This February, Yale University Press is publishing the lavishly illustrated Shoe Obsession by Valerie Steele and Colleen Hill. The book introduces more than 150 pairs of some of the most creative and inspiring shoe designs—with a particular focus on high-heeled shoes—over the past 12 years, from the likes of Manolo Blahnik, Pierre Hardy, Christian Louboutin and other influential designers. To coincide with the visual sneak preview on our Facebook page, here’s an extract from the informative introduction to Shoe Obsession.
Sigmund Freud famously asked, “What do women want?” For many women, the answer appears to be shoes. Of course, I am being facetious, and it would be absurd to suggest that all women just “naturally” love shoes. However, women who are interested in fashion do exhibit a particular enthusiasm for shoes, especially high heels. Men also tend to respond with almost Pavlovian ardour to the sight of a woman in high-heeled shoes. If there is a little bit of Imelda Marcos in many women, there seems to be a little bit of the shoe fetishist in many men. Shoe obsession is not a new phenomenon, but it is one that has been growing in significance since the beginning of the twenty-first century, when extraordinary designer shoes with extremely high heels became central to fashion.
Why are we obsessed with shoes? And why are shoes so important now?
Our obsession with shoes is “over-determined” (as psychiatrists would say), because the cultural significance of shoes is so multi-faceted. An intimate extension of the body, shoes convey a wealth of information about an individual’s sexuality, social status, and aesthetic sensibility. “You can judge 90% of people’s personalities by their shoes, researchers say,” trumpeted a recent headline. However, this seems to exaggerate what the researchers actually found, and it certainly blurs the definition of “personality.” After all, you don’t have multiple personality disorder, just because you have dozens of pairs of shoes! Nevertheless, shoes unquestionably have tremendous social and psychological power.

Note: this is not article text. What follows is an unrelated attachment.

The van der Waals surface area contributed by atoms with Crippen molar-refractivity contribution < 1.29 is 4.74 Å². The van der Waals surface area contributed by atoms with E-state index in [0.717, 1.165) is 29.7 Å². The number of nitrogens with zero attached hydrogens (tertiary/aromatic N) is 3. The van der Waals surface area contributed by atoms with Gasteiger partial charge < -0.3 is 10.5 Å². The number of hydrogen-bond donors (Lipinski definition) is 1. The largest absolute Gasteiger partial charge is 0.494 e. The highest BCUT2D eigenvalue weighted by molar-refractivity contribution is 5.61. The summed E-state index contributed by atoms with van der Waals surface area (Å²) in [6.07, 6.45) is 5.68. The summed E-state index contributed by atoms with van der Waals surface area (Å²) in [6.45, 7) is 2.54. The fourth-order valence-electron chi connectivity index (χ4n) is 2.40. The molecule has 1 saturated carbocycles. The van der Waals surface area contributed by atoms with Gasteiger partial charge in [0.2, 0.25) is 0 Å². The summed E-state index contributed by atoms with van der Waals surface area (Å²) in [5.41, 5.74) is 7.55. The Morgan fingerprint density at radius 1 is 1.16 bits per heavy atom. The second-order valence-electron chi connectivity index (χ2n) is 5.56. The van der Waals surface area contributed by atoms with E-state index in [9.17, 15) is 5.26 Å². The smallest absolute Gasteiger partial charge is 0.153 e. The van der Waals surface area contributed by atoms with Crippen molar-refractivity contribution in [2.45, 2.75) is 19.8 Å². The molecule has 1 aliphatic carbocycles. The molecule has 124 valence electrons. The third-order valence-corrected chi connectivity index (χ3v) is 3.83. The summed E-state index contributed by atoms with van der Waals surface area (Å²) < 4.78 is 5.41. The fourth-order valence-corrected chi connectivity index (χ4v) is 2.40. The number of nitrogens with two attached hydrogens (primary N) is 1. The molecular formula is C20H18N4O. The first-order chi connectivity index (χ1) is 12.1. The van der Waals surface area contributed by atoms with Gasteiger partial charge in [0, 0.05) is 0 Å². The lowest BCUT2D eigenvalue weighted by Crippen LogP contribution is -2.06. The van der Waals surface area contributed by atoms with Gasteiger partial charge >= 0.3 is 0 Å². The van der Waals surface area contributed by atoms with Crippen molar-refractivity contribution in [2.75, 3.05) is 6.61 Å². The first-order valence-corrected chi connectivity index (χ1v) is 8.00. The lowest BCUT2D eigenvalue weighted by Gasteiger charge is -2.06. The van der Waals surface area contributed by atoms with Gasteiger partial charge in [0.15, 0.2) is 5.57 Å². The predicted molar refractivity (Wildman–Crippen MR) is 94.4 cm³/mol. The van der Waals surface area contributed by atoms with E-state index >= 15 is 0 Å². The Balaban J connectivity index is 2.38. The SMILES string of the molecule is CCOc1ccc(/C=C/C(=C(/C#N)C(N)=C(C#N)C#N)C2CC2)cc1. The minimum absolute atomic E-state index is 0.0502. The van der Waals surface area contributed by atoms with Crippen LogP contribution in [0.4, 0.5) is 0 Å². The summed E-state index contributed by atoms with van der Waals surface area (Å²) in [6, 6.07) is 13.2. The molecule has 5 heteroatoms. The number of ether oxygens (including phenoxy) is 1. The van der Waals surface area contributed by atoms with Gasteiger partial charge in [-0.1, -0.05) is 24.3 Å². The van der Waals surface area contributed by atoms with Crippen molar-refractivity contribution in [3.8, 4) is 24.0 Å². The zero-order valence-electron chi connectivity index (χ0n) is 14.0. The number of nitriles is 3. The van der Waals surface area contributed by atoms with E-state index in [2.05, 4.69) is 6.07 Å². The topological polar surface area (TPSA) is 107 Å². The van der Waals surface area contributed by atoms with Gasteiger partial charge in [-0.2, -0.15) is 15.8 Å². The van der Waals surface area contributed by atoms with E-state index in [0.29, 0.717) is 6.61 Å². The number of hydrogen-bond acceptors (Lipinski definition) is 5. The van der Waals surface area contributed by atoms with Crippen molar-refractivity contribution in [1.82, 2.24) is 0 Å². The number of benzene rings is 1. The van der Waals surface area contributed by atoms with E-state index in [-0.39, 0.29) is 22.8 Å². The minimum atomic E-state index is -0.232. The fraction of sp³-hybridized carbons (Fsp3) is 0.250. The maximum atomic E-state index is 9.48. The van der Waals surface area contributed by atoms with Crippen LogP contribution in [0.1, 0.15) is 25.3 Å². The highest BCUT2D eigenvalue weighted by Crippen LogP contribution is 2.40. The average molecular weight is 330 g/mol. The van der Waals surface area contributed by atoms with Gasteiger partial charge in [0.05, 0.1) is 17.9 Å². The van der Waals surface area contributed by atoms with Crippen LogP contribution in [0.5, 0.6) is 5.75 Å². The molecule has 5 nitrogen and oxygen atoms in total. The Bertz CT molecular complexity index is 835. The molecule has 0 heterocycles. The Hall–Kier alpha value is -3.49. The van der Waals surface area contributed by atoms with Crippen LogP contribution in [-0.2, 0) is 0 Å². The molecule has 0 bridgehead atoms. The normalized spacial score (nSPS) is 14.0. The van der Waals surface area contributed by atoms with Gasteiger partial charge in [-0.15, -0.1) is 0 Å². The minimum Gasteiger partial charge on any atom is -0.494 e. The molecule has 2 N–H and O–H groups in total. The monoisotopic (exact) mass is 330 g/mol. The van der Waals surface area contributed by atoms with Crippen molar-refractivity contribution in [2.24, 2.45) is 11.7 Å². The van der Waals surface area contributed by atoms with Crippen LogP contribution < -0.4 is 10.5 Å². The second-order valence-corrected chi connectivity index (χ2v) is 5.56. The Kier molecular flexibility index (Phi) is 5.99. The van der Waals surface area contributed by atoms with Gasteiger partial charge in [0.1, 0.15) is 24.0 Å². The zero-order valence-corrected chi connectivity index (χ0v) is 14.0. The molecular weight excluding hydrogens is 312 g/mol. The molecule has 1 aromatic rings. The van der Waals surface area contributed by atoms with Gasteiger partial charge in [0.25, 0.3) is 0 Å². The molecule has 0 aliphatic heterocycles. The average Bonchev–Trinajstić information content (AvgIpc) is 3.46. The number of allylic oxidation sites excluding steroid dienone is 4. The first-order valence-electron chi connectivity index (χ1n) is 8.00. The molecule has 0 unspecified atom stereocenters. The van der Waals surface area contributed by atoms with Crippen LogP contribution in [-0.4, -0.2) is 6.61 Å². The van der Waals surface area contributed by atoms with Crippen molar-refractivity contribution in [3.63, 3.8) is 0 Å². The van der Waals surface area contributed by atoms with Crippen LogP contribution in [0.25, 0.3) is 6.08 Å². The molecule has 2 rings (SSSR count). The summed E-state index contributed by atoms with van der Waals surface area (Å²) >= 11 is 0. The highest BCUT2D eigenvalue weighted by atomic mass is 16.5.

Feminists have traditionally regarded high heels, corsets, and (of course) foot-binding as profoundly disempowering for women. Yet by patronizing women as the “victims” of patriarchy and the “slaves” of fashion, they ignore the reasons that so many women chose to wear corsets or bind their daughters’ feet. Today’s fashion for high-heeled shoes is entirely optional, but it raises some of the same questions about why women choose to follow “irrational” fashions. We shall return to this issue later, but the short answer is that they see benefits and pleasures in doing so.
Consider the Cinderella story, of which there are a number of historical variants, some with a fur shoe instead of a glass slipper. In one version, the stepsisters cut off their toes and heels in a vain attempt to squeeze their feet into the tiny shoes, but are betrayed by a trail of blood. In William Klein’s satiric film, Qui êtes-vous, Polly Maggoo? (1965), a professor explains the significance of the Cinderella story as “the value of tiny feet and beautiful shoes.” He triumphantly concludes, “So there you are: Fetishism, mutilation, pain. Fashion in a nutshell.”
From the introduction to Shoe Obsession by Valerie Steele and Colleen Hill